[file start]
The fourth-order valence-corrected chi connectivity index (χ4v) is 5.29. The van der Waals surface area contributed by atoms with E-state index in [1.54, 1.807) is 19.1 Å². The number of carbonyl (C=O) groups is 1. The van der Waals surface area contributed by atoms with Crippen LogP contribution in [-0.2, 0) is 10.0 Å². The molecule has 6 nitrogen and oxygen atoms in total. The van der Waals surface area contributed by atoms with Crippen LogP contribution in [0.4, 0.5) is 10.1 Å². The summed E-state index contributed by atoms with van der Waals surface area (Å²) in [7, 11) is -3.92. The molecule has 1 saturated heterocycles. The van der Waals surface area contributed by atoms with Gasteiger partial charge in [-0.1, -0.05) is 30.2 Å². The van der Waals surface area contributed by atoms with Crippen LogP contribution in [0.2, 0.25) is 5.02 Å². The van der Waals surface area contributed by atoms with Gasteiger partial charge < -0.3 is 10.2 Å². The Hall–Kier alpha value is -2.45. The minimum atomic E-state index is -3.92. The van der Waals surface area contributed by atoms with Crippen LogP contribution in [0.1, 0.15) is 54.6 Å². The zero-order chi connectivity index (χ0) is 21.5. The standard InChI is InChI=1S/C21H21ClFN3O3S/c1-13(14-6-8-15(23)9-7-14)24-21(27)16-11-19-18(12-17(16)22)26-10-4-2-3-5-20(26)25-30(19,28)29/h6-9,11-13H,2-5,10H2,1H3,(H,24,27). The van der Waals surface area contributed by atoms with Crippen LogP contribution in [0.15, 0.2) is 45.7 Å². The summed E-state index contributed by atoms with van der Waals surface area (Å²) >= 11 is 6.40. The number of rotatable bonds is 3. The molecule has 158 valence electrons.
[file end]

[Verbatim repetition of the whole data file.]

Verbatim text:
The fourth-order valence-corrected chi connectivity index (χ4v) is 5.29. The van der Waals surface area contributed by atoms with E-state index in [1.54, 1.807) is 19.1 Å². The number of carbonyl (C=O) groups is 1. The van der Waals surface area contributed by atoms with Crippen LogP contribution in [-0.2, 0) is 10.0 Å². The molecule has 6 nitrogen and oxygen atoms in total. The van der Waals surface area contributed by atoms with Crippen LogP contribution in [0.4, 0.5) is 10.1 Å². The summed E-state index contributed by atoms with van der Waals surface area (Å²) in [7, 11) is -3.92. The molecule has 1 saturated heterocycles. The van der Waals surface area contributed by atoms with Gasteiger partial charge in [-0.1, -0.05) is 30.2 Å². The van der Waals surface area contributed by atoms with Crippen LogP contribution in [0.2, 0.25) is 5.02 Å². The van der Waals surface area contributed by atoms with Gasteiger partial charge < -0.3 is 10.2 Å². The Hall–Kier alpha value is -2.45. The minimum atomic E-state index is -3.92. The van der Waals surface area contributed by atoms with Crippen LogP contribution in [0.1, 0.15) is 54.6 Å². The zero-order chi connectivity index (χ0) is 21.5. The standard InChI is InChI=1S/C21H21ClFN3O3S/c1-13(14-6-8-15(23)9-7-14)24-21(27)16-11-19-18(12-17(16)22)26-10-4-2-3-5-20(26)25-30(19,28)29/h6-9,11-13H,2-5,10H2,1H3,(H,24,27). The van der Waals surface area contributed by atoms with Crippen LogP contribution in [0.15, 0.2) is 45.7 Å². The summed E-state index contributed by atoms with van der Waals surface area (Å²) >= 11 is 6.40. The number of rotatable bonds is 3. The molecule has 158 valence electrons.